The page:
(Chapter 170) Osiris was worshipped in Sais as he was in all of Egypt, the only god worshipped everywhere. He was Egypt's first king, and brought the knowledge of agriculture to the people. His consort was his sister Isis. They were the children of the sky Nut, and had other brothers and sisters. One brother, Set, murdered Osiris for his kingdom, and concealed his body in a far land. Isis found the body, but Set discovered where she had hidden it and cut it into pieces which were buried throughout Egypt so Isis could not put him back together. Nevertheless, she did this, and through her efforts life returned to Osiris. The risen Osiris became king of the underworld, which was both heaven and hell to the Egyptians, where he judged the dead and gave them eternal life if they deserved it. Osiris had a tomb wherever a part had been buried (there seems to have been an excessive number of parts). His head was buried in Abydos, the center of his cult. Herodotus does not say what part was buried in Sais, but Osiris had a tomb in the temple of Neith, and his mysteries were celebrated in its precincts. The title sketch shows Osiris redivivus as he sits on his throne in the underworld, where the sun goes at night, still in his tomb wrappings, but holding the symbols of power and wearing horns and an elaborate crown that includes the sun disc. He is green like new vegetation. Osiris is identified with Dionysus, and his rites are similar. In an XVIII dynasty inscription, he is said to be "hidden of attribute in the temples." The probable reason is so Set cannot find his parts and destroy them.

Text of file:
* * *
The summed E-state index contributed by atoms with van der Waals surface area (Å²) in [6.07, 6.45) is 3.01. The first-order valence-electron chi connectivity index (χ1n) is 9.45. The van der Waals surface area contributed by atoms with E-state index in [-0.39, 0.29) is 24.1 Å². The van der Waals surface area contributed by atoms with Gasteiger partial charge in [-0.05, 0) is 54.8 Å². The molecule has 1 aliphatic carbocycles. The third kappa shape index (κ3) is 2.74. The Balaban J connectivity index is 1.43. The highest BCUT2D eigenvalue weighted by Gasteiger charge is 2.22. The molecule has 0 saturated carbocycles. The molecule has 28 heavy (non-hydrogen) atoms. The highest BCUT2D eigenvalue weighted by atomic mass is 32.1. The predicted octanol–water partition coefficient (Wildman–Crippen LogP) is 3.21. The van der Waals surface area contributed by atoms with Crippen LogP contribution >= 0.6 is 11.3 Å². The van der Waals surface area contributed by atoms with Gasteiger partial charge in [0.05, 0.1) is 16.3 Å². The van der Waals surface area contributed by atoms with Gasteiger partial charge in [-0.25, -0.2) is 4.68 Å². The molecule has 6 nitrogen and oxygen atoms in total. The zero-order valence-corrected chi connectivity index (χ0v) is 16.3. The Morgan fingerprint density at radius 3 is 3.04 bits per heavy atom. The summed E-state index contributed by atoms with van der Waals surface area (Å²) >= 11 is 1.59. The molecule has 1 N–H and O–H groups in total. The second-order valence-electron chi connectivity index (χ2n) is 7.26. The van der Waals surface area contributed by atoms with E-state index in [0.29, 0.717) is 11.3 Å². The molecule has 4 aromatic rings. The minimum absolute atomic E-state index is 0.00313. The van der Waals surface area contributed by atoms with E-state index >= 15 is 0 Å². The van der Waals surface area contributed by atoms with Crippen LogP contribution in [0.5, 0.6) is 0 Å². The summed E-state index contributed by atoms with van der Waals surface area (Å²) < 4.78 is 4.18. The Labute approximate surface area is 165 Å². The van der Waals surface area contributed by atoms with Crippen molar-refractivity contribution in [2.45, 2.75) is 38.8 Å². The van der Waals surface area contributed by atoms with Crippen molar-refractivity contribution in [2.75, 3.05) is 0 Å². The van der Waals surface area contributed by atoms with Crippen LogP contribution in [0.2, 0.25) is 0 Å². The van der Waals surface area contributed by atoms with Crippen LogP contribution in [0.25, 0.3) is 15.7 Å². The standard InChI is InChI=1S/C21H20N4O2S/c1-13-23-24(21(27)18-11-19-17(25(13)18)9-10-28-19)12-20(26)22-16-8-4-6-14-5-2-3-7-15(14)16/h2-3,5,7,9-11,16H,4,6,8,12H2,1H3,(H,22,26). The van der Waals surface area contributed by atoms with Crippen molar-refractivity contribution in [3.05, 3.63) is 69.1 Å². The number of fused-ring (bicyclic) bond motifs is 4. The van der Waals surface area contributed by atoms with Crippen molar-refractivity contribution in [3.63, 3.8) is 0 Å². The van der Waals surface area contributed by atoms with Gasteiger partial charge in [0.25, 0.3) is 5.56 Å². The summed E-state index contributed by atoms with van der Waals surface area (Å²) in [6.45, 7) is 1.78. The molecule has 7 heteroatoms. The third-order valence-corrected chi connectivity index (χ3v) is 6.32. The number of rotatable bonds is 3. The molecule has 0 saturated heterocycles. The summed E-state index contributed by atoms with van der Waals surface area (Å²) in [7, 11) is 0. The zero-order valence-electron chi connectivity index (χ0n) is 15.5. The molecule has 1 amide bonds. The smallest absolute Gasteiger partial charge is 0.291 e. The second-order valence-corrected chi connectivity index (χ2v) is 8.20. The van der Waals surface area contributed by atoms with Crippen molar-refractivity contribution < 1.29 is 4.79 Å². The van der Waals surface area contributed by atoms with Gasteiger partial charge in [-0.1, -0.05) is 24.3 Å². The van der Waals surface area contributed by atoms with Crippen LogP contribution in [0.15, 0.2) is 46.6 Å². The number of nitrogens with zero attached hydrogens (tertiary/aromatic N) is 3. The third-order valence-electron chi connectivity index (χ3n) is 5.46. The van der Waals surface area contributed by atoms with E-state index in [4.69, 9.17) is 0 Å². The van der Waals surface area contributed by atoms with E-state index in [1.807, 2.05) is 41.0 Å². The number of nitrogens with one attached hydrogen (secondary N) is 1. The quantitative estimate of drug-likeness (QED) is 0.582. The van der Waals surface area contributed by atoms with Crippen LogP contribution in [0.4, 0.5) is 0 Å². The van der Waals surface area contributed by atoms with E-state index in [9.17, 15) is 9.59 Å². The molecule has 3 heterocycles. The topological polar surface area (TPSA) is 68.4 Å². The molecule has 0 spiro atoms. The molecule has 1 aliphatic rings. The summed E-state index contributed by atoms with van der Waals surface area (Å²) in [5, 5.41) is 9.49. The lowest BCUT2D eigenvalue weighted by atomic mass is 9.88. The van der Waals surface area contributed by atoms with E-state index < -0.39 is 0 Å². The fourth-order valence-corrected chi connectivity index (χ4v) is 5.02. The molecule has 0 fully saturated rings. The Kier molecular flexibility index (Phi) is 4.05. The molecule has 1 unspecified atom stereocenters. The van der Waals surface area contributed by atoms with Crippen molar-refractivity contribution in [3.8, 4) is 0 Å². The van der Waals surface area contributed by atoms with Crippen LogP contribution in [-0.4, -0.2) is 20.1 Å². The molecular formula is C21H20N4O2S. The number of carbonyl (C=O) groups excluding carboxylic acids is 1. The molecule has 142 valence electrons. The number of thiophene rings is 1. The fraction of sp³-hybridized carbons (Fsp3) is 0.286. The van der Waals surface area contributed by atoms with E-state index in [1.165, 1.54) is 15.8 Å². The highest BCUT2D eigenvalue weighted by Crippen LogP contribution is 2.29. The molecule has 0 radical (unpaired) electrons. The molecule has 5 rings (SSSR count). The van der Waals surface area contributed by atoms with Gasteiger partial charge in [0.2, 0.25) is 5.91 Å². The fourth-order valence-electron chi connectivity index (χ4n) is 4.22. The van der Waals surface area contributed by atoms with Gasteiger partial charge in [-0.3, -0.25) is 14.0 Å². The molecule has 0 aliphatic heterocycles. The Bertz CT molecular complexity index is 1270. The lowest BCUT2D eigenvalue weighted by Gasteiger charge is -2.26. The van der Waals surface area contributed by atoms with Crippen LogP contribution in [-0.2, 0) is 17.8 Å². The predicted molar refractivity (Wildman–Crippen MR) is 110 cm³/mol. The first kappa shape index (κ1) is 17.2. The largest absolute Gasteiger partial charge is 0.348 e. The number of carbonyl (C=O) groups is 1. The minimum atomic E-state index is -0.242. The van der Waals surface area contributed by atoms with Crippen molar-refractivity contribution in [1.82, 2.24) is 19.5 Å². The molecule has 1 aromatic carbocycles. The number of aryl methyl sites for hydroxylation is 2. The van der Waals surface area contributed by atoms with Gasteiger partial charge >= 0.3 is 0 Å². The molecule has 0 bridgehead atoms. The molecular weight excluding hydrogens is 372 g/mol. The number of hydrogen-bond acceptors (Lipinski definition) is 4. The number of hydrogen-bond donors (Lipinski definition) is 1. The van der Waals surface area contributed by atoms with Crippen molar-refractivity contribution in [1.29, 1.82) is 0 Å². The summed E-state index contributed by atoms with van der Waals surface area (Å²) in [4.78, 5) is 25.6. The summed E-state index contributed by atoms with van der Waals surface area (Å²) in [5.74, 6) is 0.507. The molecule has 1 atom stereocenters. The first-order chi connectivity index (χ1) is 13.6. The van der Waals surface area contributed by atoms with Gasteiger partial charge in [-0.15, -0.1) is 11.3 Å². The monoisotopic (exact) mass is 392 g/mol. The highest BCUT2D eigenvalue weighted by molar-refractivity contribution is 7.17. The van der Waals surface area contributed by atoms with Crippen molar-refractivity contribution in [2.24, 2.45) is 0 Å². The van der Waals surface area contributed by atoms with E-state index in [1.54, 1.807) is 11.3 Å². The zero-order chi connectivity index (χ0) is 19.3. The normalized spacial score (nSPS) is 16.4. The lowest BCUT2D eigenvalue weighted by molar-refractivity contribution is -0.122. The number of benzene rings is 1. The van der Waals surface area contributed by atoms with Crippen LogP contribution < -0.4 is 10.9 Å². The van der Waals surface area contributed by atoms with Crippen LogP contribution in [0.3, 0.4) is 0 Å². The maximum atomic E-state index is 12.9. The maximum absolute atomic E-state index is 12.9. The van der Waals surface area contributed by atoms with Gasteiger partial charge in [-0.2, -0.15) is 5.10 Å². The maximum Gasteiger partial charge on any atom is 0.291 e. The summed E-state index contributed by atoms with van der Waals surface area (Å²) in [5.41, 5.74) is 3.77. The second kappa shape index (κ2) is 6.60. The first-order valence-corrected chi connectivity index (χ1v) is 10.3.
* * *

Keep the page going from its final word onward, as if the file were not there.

In the second sentence there are four perfect passive participles. Can you find them? Only one shows reduplication, but the accent on the penult is what distinguishes them. Why are perfects used? There is one verb in the perfect, for the usual reason. It describes an action that happened once in the past, but nevertheless still has a present consequence. Note how the adjective for round is derived from the word for wheel, the different words used for the wall of a house and the wall of a city, and that grave in plural becomes burial place or gravesite, referring to all the monuments that may be included. It still takes a plural verb. There are, as usual, several Ionicisms that are easy to understand.
There is also in Sais the burial place of him whose name it is not permitted that I reveal in such matters, in the temple of Athena, at the back of the sanctuary all along one side of Athena's wall. Also in the sacred precincts two large stone obelisks stand, and a lake near them adorned by a stone margin made in a perfect circle, of a size, as it seemed to me, similar to that of the so-called round pond at Delos.
Return to Pharaoh
Composed by J. B. Calvert
Last revised 29 July 1999